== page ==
Objective: To review the prevalence of and our ability to identify macrosomic (birthweight >4000 g) fetuses. Additionally, based on the current evidence, propose an algorithm for treatment of suspected macrosomia.
Study design: A review.
Results: According to the National Vital Statistics, in the United States, the prevalence of newborns weighing at least 4000 g has decreased by 10% in seven years (10.2% in 1996 and 9.2% in 2002) and 19% for newborns with weights >5000 g (0.16% and 0.13%, respectively). Bayesian calculations indicates that the posttest probability of detecting a macrosomic fetus in an uncomplicated pregnancy is variable, ranging from 15% to 79% with sonographic estimates of birth weight, and 40 to 52% with clinical estimates. Among diabetic patients the post-test probability of identifying a newborn weighing >4000 g clinically and sonographically is over 60%. Among uncomplicated pregnancies, there is sufficient evidence that suspected macrosomia is not an indication for induction or for primary cesarean delivery. For pregnancies complicated by diabetes, with a prior cesarean delivery or shoulder dystocia, delivery of a macrosomic fetus increases the rate of complications, but there is insufficient evidence about the threshold of estimated fetal weight that should prompt cesarean delivery.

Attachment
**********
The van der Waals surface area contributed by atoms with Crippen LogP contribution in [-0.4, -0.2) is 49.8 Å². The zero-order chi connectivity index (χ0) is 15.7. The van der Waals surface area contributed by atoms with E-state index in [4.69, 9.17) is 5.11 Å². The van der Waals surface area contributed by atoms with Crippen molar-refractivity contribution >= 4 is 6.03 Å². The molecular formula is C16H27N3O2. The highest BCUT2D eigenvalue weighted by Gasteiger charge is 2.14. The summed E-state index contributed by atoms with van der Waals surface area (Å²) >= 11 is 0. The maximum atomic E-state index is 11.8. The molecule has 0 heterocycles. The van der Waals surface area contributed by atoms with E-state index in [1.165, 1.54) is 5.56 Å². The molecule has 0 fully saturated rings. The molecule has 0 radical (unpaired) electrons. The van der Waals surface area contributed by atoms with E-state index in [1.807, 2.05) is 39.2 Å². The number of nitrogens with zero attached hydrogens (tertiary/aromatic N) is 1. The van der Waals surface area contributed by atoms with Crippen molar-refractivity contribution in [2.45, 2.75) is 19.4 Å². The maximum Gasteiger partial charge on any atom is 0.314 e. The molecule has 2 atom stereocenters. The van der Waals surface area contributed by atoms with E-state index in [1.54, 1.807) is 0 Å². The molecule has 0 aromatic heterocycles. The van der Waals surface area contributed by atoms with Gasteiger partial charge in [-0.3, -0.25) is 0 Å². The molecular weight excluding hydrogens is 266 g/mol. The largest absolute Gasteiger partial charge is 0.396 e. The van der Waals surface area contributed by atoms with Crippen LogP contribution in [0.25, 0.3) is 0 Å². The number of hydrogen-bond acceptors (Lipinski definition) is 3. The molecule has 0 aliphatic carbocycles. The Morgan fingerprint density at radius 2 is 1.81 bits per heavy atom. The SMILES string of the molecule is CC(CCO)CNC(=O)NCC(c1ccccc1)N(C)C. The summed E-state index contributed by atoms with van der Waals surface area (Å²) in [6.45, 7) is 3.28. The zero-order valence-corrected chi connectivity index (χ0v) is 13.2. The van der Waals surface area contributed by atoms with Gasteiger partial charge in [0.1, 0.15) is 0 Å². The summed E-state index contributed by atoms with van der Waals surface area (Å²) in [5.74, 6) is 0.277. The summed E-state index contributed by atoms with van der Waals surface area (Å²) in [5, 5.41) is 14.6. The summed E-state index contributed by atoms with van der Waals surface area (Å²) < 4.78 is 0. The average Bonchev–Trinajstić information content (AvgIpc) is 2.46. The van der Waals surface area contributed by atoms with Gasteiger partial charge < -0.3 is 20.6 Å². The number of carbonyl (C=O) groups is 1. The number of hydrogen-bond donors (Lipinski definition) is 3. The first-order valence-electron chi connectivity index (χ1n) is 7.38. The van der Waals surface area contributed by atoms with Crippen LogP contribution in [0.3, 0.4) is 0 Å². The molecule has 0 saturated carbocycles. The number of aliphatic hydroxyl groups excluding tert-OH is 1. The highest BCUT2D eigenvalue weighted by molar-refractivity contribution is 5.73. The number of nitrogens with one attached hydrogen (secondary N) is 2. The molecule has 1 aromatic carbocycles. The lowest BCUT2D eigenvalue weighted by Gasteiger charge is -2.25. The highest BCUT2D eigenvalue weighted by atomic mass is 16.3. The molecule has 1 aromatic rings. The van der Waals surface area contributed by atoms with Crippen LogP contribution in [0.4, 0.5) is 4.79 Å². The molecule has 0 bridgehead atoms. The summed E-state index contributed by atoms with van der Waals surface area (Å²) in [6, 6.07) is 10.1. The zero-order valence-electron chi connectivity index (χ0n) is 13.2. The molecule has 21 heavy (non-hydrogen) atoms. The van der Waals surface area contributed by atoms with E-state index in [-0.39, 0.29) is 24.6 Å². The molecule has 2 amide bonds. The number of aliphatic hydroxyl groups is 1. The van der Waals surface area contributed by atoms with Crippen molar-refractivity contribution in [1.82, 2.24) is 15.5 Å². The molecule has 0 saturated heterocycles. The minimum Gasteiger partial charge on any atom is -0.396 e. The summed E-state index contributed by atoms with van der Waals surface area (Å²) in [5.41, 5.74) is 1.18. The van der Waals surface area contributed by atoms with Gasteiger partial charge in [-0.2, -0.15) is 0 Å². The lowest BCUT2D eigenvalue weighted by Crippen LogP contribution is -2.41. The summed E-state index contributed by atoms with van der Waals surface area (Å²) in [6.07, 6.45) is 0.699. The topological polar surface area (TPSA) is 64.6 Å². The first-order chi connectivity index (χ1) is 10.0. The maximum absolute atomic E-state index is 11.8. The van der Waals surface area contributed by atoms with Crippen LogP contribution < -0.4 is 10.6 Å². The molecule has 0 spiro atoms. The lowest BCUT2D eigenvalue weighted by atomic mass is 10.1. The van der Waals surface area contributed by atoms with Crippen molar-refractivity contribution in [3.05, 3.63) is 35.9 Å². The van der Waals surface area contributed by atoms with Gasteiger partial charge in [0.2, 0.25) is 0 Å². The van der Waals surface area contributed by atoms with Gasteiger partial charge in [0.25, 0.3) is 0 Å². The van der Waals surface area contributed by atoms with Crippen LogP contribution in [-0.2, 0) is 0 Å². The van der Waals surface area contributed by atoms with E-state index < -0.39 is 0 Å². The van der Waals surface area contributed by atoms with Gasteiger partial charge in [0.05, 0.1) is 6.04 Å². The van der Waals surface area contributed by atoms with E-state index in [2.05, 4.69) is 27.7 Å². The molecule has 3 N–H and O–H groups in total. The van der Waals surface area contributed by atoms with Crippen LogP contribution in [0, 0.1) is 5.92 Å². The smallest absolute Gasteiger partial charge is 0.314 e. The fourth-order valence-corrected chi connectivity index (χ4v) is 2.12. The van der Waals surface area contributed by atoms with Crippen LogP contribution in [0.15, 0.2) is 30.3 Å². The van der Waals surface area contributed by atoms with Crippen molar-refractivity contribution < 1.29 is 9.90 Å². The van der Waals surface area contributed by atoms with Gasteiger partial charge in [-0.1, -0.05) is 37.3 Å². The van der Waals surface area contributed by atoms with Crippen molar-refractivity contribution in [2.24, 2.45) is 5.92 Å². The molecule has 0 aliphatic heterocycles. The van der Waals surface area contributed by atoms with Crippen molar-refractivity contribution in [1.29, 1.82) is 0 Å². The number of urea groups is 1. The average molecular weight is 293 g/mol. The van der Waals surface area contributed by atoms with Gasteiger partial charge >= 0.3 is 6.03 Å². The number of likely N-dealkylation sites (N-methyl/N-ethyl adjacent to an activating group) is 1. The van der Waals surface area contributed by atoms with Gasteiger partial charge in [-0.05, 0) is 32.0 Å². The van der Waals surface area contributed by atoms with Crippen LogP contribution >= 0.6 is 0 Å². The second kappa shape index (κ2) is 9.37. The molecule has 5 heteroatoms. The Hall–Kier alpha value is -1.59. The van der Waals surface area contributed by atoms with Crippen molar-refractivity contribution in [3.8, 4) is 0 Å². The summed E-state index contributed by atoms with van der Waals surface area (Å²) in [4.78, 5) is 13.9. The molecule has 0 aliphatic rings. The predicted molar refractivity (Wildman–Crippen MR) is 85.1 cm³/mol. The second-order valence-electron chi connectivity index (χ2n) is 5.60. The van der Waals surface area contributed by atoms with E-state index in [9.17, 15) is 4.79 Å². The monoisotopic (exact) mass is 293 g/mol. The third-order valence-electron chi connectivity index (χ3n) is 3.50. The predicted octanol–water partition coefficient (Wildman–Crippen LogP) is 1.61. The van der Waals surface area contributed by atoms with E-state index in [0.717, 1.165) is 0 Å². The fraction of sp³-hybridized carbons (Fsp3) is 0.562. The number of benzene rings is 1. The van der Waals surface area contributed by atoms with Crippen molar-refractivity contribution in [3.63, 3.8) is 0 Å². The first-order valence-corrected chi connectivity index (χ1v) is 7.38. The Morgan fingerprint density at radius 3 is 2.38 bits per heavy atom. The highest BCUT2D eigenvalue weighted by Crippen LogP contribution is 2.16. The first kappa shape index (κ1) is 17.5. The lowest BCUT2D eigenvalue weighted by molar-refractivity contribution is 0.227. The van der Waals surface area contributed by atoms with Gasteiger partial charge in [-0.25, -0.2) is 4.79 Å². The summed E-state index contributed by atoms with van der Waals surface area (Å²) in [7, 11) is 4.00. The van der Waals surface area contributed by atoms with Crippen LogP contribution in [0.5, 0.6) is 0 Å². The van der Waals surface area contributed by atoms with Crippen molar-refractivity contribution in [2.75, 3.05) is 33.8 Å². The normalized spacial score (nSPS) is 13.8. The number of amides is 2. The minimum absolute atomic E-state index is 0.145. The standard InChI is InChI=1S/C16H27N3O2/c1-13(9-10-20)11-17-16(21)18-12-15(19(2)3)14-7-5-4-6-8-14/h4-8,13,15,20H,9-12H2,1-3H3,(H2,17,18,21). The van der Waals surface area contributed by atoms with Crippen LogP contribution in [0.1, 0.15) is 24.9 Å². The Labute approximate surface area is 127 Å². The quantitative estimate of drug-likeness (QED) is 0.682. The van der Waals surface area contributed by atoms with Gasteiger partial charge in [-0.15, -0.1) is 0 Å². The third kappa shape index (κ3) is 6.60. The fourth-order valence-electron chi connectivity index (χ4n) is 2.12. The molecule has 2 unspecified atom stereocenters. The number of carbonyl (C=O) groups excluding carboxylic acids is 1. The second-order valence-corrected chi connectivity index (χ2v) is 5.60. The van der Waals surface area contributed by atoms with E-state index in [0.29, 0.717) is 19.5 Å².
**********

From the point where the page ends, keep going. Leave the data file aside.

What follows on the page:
Conclusion: Due to the inaccuracies, among uncomplicated pregnancies suspicion of macrosomia is not an indication for induction or for primary cesarean delivery.